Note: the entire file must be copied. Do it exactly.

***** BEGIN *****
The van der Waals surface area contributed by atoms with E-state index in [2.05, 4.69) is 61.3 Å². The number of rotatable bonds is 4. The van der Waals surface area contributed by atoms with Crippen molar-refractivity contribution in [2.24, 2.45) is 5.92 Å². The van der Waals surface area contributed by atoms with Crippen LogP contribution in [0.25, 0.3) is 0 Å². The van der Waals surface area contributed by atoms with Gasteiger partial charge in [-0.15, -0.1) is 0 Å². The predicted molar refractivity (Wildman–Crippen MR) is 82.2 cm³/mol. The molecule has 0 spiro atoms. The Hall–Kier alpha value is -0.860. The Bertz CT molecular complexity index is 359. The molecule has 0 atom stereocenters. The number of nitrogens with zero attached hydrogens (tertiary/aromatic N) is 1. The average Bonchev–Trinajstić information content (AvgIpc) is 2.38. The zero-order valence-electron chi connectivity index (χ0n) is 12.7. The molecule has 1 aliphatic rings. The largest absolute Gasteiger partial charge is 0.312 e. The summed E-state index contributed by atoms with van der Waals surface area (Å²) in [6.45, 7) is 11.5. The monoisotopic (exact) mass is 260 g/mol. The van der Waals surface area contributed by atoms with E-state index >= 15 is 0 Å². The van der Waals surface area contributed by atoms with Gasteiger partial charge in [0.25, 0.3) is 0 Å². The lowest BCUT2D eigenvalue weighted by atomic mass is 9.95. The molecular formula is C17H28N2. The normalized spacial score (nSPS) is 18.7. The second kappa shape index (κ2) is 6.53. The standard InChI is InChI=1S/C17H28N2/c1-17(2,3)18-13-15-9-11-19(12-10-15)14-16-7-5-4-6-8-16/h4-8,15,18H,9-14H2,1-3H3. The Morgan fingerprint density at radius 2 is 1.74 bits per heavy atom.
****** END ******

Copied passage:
The van der Waals surface area contributed by atoms with E-state index in [2.05, 4.69) is 61.3 Å². The number of rotatable bonds is 4. The van der Waals surface area contributed by atoms with Crippen molar-refractivity contribution in [2.24, 2.45) is 5.92 Å². The van der Waals surface area contributed by atoms with Crippen LogP contribution in [0.25, 0.3) is 0 Å². The van der Waals surface area contributed by atoms with Gasteiger partial charge in [-0.15, -0.1) is 0 Å². The predicted molar refractivity (Wildman–Crippen MR) is 82.2 cm³/mol. The molecule has 0 spiro atoms. The Hall–Kier alpha value is -0.860. The Bertz CT molecular complexity index is 359. The molecule has 0 atom stereocenters. The number of nitrogens with zero attached hydrogens (tertiary/aromatic N) is 1. The average Bonchev–Trinajstić information content (AvgIpc) is 2.38. The zero-order valence-electron chi connectivity index (χ0n) is 12.7. The molecule has 1 aliphatic rings. The largest absolute Gasteiger partial charge is 0.312 e. The summed E-state index contributed by atoms with van der Waals surface area (Å²) in [6.45, 7) is 11.5. The monoisotopic (exact) mass is 260 g/mol. The van der Waals surface area contributed by atoms with E-state index >= 15 is 0 Å². The van der Waals surface area contributed by atoms with Gasteiger partial charge in [0.25, 0.3) is 0 Å². The lowest BCUT2D eigenvalue weighted by atomic mass is 9.95. The molecular formula is C17H28N2. The normalized spacial score (nSPS) is 18.7. The second kappa shape index (κ2) is 6.53. The standard InChI is InChI=1S/C17H28N2/c1-17(2,3)18-13-15-9-11-19(12-10-15)14-16-7-5-4-6-8-16/h4-8,15,18H,9-14H2,1-3H3. The Morgan fingerprint density at radius 2 is 1.74 bits per heavy atom.